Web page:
Conor Roe, Advice and Information, Coffee Shop

Q. What year did you join Focus Ireland & what service/department?
A. I joined Focus Ireland in September 2012 as part of the CSV (graduate) programme. I had just finished my Social Science degree in UCD and was looking to gain experience and on the job training, which the CSV programme offered.

I’m so thankful that I was selected and I have not looked back from there. I worked as part of the National Family Case Management Team, which was a new team at the time, as the occurrences of family homelessness were just beginning to rise. This team provided holistic support to families who were residing in homeless accommodation, with the end goal of finding them sustainable accommodation.


Q. What does your job normally entail?
A. I am currently the Project Leader of the Coffee Shop service. The Coffee Shop is an open-access food and Advice & Information service helping those who are homeless or at risk of homelessness. This is an extremely busy service with a diverse range of people who need support. Usually, we have a bustling coffee shop with 25 customers in at any one time, where they can engage with staff. My job is to ensure that everything has been put in place so that these customers can get a hot nutritious meal as well as formal and informal advice and information.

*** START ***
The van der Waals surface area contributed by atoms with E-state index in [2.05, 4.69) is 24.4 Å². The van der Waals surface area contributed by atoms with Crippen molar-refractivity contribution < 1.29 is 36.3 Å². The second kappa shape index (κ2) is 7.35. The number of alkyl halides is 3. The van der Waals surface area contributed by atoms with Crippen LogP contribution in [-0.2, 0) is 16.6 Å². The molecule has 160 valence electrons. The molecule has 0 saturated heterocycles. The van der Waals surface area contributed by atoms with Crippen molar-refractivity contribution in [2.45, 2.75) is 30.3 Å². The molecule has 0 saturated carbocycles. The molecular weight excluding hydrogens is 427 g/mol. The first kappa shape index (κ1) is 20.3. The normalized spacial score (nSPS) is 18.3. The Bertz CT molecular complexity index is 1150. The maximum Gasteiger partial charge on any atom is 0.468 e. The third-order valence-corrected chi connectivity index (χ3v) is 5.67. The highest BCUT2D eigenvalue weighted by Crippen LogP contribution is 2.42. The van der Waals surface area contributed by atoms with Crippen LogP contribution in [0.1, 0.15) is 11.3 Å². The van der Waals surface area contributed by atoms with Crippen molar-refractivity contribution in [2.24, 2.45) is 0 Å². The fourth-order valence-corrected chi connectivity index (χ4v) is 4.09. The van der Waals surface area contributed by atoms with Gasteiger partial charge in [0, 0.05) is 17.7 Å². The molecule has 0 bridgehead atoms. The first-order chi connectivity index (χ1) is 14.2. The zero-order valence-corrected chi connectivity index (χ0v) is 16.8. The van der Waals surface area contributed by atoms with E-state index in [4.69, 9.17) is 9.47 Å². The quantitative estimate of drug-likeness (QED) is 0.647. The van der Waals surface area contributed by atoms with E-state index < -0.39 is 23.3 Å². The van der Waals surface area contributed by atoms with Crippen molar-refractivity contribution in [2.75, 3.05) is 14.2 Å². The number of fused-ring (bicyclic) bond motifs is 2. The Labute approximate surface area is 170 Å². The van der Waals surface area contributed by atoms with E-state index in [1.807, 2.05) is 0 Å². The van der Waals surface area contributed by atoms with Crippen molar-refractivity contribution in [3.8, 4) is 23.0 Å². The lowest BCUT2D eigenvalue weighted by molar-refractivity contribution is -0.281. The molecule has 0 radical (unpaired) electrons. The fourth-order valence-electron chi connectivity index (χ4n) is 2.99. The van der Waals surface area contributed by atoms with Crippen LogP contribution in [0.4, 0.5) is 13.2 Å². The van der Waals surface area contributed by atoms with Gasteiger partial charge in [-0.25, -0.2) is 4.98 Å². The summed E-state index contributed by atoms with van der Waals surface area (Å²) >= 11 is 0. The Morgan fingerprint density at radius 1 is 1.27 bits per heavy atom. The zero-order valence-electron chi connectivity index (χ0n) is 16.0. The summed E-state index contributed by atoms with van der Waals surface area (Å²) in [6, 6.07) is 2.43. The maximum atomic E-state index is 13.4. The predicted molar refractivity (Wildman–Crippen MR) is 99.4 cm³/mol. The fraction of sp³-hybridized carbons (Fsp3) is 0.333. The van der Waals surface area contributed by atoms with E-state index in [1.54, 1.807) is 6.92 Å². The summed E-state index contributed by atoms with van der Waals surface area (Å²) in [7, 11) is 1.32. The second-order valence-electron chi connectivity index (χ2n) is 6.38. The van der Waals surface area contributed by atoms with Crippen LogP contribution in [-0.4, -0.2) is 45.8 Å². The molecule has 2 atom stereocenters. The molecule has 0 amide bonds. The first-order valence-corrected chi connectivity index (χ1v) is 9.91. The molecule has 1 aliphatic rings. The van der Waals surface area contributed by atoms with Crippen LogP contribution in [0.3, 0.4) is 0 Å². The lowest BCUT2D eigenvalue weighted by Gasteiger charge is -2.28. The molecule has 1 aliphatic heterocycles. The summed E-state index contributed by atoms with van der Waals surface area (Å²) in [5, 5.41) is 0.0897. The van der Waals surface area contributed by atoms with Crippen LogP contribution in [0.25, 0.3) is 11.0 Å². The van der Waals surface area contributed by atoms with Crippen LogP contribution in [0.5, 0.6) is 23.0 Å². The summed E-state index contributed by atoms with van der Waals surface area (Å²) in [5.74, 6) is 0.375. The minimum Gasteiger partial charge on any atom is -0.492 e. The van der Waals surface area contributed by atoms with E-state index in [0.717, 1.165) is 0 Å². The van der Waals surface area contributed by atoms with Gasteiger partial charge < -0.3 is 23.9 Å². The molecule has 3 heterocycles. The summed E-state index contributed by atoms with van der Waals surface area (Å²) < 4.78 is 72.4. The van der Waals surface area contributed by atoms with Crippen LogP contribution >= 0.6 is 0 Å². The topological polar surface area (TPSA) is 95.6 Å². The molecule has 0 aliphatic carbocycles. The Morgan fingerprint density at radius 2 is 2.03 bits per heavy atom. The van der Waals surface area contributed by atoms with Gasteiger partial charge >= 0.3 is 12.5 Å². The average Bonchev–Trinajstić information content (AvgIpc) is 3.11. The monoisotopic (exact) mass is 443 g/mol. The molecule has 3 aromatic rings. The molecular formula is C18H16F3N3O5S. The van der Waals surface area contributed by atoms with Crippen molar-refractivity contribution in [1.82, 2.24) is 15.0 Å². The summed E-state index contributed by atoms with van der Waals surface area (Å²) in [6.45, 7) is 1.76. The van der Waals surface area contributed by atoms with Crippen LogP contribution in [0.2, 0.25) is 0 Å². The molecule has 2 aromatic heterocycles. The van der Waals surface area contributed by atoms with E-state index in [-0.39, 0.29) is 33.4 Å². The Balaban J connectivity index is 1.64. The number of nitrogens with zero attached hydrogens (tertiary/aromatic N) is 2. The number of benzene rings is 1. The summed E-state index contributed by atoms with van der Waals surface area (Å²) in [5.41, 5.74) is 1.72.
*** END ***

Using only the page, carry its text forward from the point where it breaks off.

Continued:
Q. How has your job changed during the public health crisis?
A. We have had to adapt our service to accommodate important social distancing guidelines. Initially, we reduced the capacity of our service to just six persons. The Advice & Information team began to work remotely. Then we made the decision to only operate a take-away food service, incorporating social distancing outside of the service. Even with the change in our service, the amount of dinners we produce each day has increased significantly.


Q. What do you find is the most difficult thing to adapt to during this time?
A. Due to our service moving from a busy sit down Coffee Shop to a take-away service, we have had to change how we engage with our customers. This has been hard on both myself and the team, as we have had to alter how we build supportive professional relationships with our customers. It has really shone a light on the importance of social contact and its relationship to mental health and the crucial role the Coffee Shop plays in providing this type of support.


Q. What’s your favourite Focus Ireland memory or experience?
A. I have so many happy memories from my time in Focus Ireland. I have met some fantastic people and cultivated some truly great friendships. My favourite memory has to be when we arranged for Santa to pay a visit to the Coffee Shop. The spirits of the whole building were lifted, mainly because the staff were more excited than the children.


Q. If you had to give your 18-year-old self some advice, what would it be?
A. I’m going to borrow a quote which I read in Irish Boxer Andy Lee’s book that really resonated with me; “Matters of small concern should be treated seriously. Matters of great concern should be treated lightly.”

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